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Q: What's beyond space ( Answered 4 out of 5 stars,   2 Comments )
Subject: What's beyond space
Category: Science > Astronomy
Asked by: cyb3rspy-ga
List Price: $5.00
Posted: 15 Feb 2003 23:28 PST
Expires: 17 Mar 2003 23:28 PST
Question ID: 161968
What's beyond space, beyond outer-space. I want to know what is or
would be at the end/edge of space as we know it. I want your best
guess or fact if it's been discovered.
Subject: Re: What's beyond space
Answered By: jeremymiles-ga on 16 Feb 2003 13:57 PST
Rated:4 out of 5 stars
There is a book called "Please explain" by Isaac Asimov, which is a
collection of columns answering questions sent in by readers,
originally published in the magazine "Science Digest".  One of the
questions that Asimov answers is, basically, yours.

Asimov answers that they stuff beyond the universe is so incredibly
different from what we have here, that we cannot even begin to
consider it.  He uses the example of an ant, which lives in the desert
where it has never rained.  The ant can walk a long way, and has a
large magnifying glass, which it holds up and enables it to see for
miles.  But all the ant can see is sand.

The ant cannot begin to imagine that there is stuff called "water" or
what it is like.  We are in the same situation as the ant, when it
comes to the universe.  Asimov's answer is that the only thing that we
know to be beyond the universe is "non-universe".

Whilst this isn't much of an answer, it is the best that we can do. 
Whatever is beyond the universe is very different indeed from what we
have here.  Space and time are uniquely tied together, and will not
exist in the same way outside the universe.

Physicists are arguing about the fundamental nature of matter, and
they don't agree with one another.  There are theories that propose
different numbers of dimensions of space, and different relationships
between space and time.

Here is a page that might begin to help:

Searh strategy:
superstring theory dimensions

I hope that this answers your question, if not, please feel free to
request clarification.

cyb3rspy-ga rated this answer:4 out of 5 stars and gave an additional tip of: $5.00
Great thx for the info.

Subject: Re: What's beyond space
From: tlspiegel-ga on 16 Feb 2003 00:42 PST
Hi cybr3spy,

Hard to image what might be beyond... but here's some information
about what we do know at this time.

The Cosmic Distance Scale

"This feature will give an impression of how immense our Universe is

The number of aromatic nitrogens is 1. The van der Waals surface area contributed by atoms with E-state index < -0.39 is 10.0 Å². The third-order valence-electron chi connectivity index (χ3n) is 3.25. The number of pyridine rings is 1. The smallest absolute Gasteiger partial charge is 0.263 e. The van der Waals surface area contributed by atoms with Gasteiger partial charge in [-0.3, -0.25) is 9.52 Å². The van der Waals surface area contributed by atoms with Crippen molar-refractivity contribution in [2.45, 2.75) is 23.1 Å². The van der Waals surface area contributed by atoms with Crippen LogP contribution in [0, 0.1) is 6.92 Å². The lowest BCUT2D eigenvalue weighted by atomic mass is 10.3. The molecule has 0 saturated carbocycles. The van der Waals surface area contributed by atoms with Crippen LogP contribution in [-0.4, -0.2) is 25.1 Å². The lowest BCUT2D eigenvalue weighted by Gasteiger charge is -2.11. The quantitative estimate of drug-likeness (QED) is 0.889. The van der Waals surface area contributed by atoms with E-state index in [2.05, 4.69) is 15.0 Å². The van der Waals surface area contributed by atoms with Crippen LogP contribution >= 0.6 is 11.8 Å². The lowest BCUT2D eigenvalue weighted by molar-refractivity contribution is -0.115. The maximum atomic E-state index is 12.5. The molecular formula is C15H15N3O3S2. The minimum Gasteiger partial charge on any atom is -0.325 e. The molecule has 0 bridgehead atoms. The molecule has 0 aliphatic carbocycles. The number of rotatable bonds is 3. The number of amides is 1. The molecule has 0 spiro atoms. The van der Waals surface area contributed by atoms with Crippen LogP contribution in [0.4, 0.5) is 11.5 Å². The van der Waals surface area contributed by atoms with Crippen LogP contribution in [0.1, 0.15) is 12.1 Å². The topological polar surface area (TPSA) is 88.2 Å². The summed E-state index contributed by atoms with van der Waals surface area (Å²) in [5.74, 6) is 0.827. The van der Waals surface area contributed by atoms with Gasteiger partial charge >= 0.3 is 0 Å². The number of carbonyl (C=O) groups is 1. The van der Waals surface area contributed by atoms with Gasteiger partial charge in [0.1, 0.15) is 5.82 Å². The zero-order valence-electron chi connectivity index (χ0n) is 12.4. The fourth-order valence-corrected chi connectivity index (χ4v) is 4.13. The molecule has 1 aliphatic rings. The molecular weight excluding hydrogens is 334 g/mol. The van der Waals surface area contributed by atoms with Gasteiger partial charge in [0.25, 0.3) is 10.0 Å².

by employing a method used many times in "Power of 10" films - that
is, starting with an image of the Earth and then zooming out to the
furthest visible reaches of our Universe."


"Simply click below on the button that says "Begin". You will be taken
to our starting point - Earth. From there, you may zoom out to the
next stopping point on our voyage into the depths of outer space by
clicking on the "zoom out" button. Every page will give you an
opportunity to stop and learn about the objects that are located at
that particular distance via a link at the bottom of each page. Each
"Tell Me About _____!" page will have information about the image,
about the object, how far away it is, what kind of units astronomers
use when referring to distances of that magnitude (to avoid using
large numbers of zeros!), how distances to that kind of object are
determined, why these distances are important to astronomers, and how
long it would take for us to travel from Earth to that object. Often
external links are employed when they are deemed useful. Click on the
word "Back" at the bottom of the page to go back to the Distance
Scale. If you wish to zoom back to the Earth, just click on the "zoom
in" buttons.

Enjoy your journey!"

If you click through to the last page...The Farthest Visible Reaches
of Space this might give you an idea of how far away the faintest
galaxies which are seen in the Universe.

"Travel Time
At the rate of 17.3 km/sec (the rate Voyager is traveling away from
the Sun), it would take 208,800,000,000,000 years to reach this
distance. At the speed of light, it would take 12 billion years!"


Google Answers Researcher
Subject: Re: What's beyond space
From: apollon-ga on 15 Apr 2003 14:27 PDT
1. If your starting point is the Earth, then there are myriad of
objects beyond the space... The nearest of them are the Moon, the Mars
the Venus, the Sun…
2. Otherwise, if your starting point is for example the Venus, then
there are the Earth (!!!) etc. beyond the space.
3. If any two objects are separated by the outer-space (domain of
vacuum), and we are located on one of them, then we may say that the
other object is beyond the space.
4. On the other, there is NOTHING real for you beyond the Universe.
You cannot reach anything that is outside this Universe. All other
Universes are absolutely IMAGINARY for you. If somebody promises you 
his help in making a trip to other Universe, don’t believe him. In the
best case he could organize some trip to remote domain of THIS
Universe. However, if you can reach it, then that is the same
Universe, not the other one. Sorry if I disappointed you.

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